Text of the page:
He's ba-ack. Jon Stewart made another surprise return last night on The Late Show with Stephen Colbert. This time, he sat down to have a heart-to-heart with The Media to tell them dating advice because their relationship with Donald Trump is just hurting them and they have to break up.
I love Bob and Ray. Just love them. There isn't all that much video of them, though a bit of audio, mostly from their Broadway show, The Two and Only.
This, though, happily is some video, from an appearance on The Tonight Show, one of my favorite of their sketches, "The Slow Talkers of America."
Okay, following the lead from The Netherlands, here's another of those videos that comedy TV shows around the world are putting out, based on Donald Trump calling "America First," and all these other countries making the case why they should be second.
This one is from Switzerland. Yes, neutral, non-political Switzerland. Even they think Trump is a someone worth ridiculing. It's pretty good.
Last week, I wrote about a series of videos that are springing up around the world, made by comedy TV shows to compete with one made by The Netherlands. The premise is since Donald Trump has declared "America First," all these countries around the rest of the world are trying to position themselves to be "second."
They go by various names, one of which is Comedy Against Trumpism. Another, which I quite like, given the cleverness of its pun, is "Every Second Counts."
I've watched a lot of them, and The Netherlands remains my favorite. (You know how wacky and funny those cut-up Dutch are...) But many of the others are still almost as good, what with personal taste and all. As I wrote at the time, I'd be posting a bunch of these. And here's one more.
This is from Belgium, making their case why they should be second...
The guest contestant on this week's comedy-news quiz from NPR Wait, Wait...Don't Tell Me! was supposed to be Lena Dunham, but alas she had to cancel. Instead, host Peter Sagal had to get a last-minute fill-in contestant, a fellow by the name of Stephen Colbert! Making the "Not My Job" segment all the more fun -- because his appearance was last-minute -- is that all of the questions that Peter Sagal asks Colbert are ones which were intended for Ms. Dunham. But I don't mean just all the quiz questions, which always have a them centered around the guest ...but all the questions, including for the interview portion!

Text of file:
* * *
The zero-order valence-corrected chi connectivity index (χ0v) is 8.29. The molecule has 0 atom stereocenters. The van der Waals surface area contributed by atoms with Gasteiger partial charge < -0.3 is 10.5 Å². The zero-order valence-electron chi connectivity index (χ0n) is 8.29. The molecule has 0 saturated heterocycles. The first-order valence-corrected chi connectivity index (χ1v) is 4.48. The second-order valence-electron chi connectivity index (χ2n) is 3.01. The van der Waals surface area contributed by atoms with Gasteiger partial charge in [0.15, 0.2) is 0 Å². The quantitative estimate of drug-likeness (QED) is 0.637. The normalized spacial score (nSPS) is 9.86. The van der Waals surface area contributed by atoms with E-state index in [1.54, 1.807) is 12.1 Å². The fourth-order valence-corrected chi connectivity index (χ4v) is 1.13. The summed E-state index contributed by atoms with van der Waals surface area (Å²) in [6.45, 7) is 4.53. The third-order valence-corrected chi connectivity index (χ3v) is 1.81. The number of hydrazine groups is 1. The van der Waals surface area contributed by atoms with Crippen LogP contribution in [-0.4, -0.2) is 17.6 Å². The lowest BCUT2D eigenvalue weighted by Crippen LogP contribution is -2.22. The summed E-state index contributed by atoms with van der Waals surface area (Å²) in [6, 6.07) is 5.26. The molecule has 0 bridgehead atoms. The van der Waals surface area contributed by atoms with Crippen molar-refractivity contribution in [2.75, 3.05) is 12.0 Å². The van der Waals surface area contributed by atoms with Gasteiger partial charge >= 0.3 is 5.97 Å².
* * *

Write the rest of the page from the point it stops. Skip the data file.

A short while back, a comedy TV show in The Netherlands made a very funny video at the expense of Donald Trump. It was based on the idea of Trump going around saying, "America First," so the Dutch thought they should make a plea to at least be second.
The plea caught on, and other comedy shows around the world got competitive and, largely using the same format, made their own case for being second. And more countries are joining in weekly. This has all be done under various headings -- "Comedy Against Trumpism" is one. Another is "WHO Wants to Be Second?" And then there's "Every Second Counts." It's all part of the same effort.
Not all that I've seen are wonderful -- but most are. And some are laugh out loud hoots. But of all the really funny ones, the best I've seen so far is the first, from The Netherlands.
I'll post some of the better ones here, but to start with this is the one that started it all.
It begins in Dutch, but at about the 40-second mark, the official video will kick in.
John Oliver is back. So, the world is at least looking a little brighter. And his first report, as you might expect, is spot on and very funny -- with a wonderful twist at the end.
The report is on Trump's relationship with The Truth. He looks at it from four perspectives -- how did we get a pathological liar in the White House, where are his lies coming from, why do so many people believe him and...what can we do about it?
It's this final question, the "what can we do about a problem?" that Team Oliver tends to shine, and they don't disappoint here.
With a very funny -- and even-more surprising -- nod to Kellyanne Conway and the Trump administration, the Unilever company has taken out a two-page ad in several major London newspapers to promote its new Dove AntiPerspirant.
The first page of the ad is full of "alternative facts" about the Dove product, while the second page simply lists a few basic "Real Facts."
That the company felt the news about Ms. Conway's "alternative facts" would be something that would resonate with the British public speaks massive volumes about the impact the Trump administration is having on the whole. That it's something to joke about and have fun with as a marketing tool is even more notable.
Here's the first page. My personal favorite "alternative fact" may be -- "New Dove antiperspirant boosts your Wi-Fi signal."
You may have seen this by now, since it's making its way around that Internet thing. But I watched it live on Saturday Night Live, and thought it was a gem.
The sketch is a press conference led by Press Secretary Sean Spicer. And it's very funny on its own, but what takes it to a higher level is that he's played -- in seriously-impressive make-up -- by, of all people, Melissa McCarthy. It was an unannounced appearance, she wasn't the host, nor even a scheduled guest. And the make-up is so good that I don't think you can tell who it is. The audience applauds on entrance, but unless they were told ahead of time that it was a surprise, I don't think they'd have had a clue. Only when she begins talking do you realize the voice is familiar and then you catch on. And it's at that point the audience ratchets things up.